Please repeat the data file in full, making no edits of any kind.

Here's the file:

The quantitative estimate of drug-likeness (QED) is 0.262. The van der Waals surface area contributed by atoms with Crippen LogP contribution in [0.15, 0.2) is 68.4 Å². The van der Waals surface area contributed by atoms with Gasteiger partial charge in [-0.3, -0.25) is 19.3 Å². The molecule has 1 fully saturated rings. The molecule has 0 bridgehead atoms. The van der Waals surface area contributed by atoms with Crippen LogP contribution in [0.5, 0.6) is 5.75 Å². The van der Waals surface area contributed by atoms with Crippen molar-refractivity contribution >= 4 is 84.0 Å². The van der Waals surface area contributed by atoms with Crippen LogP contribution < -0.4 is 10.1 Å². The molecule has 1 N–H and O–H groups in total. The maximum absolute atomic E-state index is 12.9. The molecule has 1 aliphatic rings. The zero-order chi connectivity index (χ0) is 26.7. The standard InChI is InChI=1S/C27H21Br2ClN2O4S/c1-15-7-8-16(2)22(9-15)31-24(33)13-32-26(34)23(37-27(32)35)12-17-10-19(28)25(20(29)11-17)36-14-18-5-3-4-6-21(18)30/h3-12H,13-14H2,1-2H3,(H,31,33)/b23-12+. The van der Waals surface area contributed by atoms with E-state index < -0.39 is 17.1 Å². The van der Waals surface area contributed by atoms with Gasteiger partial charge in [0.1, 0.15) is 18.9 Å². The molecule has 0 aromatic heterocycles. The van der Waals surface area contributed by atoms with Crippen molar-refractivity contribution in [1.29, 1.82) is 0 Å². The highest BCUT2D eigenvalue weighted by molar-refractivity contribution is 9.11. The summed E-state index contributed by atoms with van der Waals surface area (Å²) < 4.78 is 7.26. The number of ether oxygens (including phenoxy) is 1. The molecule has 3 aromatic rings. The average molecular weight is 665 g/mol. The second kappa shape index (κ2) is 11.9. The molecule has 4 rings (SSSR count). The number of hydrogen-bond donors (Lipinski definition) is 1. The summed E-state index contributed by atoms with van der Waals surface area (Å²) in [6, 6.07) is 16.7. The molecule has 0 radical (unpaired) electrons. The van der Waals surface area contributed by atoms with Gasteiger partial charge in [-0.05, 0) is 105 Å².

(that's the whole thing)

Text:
The quantitative estimate of drug-likeness (QED) is 0.262. The van der Waals surface area contributed by atoms with Crippen LogP contribution in [0.15, 0.2) is 68.4 Å². The van der Waals surface area contributed by atoms with Gasteiger partial charge in [-0.3, -0.25) is 19.3 Å². The molecule has 1 fully saturated rings. The molecule has 0 bridgehead atoms. The van der Waals surface area contributed by atoms with Crippen LogP contribution in [0.5, 0.6) is 5.75 Å². The van der Waals surface area contributed by atoms with Crippen molar-refractivity contribution >= 4 is 84.0 Å². The van der Waals surface area contributed by atoms with Crippen LogP contribution < -0.4 is 10.1 Å². The molecule has 1 N–H and O–H groups in total. The maximum absolute atomic E-state index is 12.9. The molecule has 1 aliphatic rings. The zero-order chi connectivity index (χ0) is 26.7. The standard InChI is InChI=1S/C27H21Br2ClN2O4S/c1-15-7-8-16(2)22(9-15)31-24(33)13-32-26(34)23(37-27(32)35)12-17-10-19(28)25(20(29)11-17)36-14-18-5-3-4-6-21(18)30/h3-12H,13-14H2,1-2H3,(H,31,33)/b23-12+. The van der Waals surface area contributed by atoms with E-state index < -0.39 is 17.1 Å². The van der Waals surface area contributed by atoms with Gasteiger partial charge in [0.1, 0.15) is 18.9 Å². The molecule has 0 aromatic heterocycles. The van der Waals surface area contributed by atoms with Crippen molar-refractivity contribution in [1.29, 1.82) is 0 Å². The highest BCUT2D eigenvalue weighted by molar-refractivity contribution is 9.11. The summed E-state index contributed by atoms with van der Waals surface area (Å²) < 4.78 is 7.26. The number of ether oxygens (including phenoxy) is 1. The molecule has 3 aromatic rings. The average molecular weight is 665 g/mol. The second kappa shape index (κ2) is 11.9. The molecule has 4 rings (SSSR count). The number of hydrogen-bond donors (Lipinski definition) is 1. The summed E-state index contributed by atoms with van der Waals surface area (Å²) in [6, 6.07) is 16.7. The molecule has 0 radical (unpaired) electrons. The van der Waals surface area contributed by atoms with Gasteiger partial charge in [-0.05, 0) is 105 Å².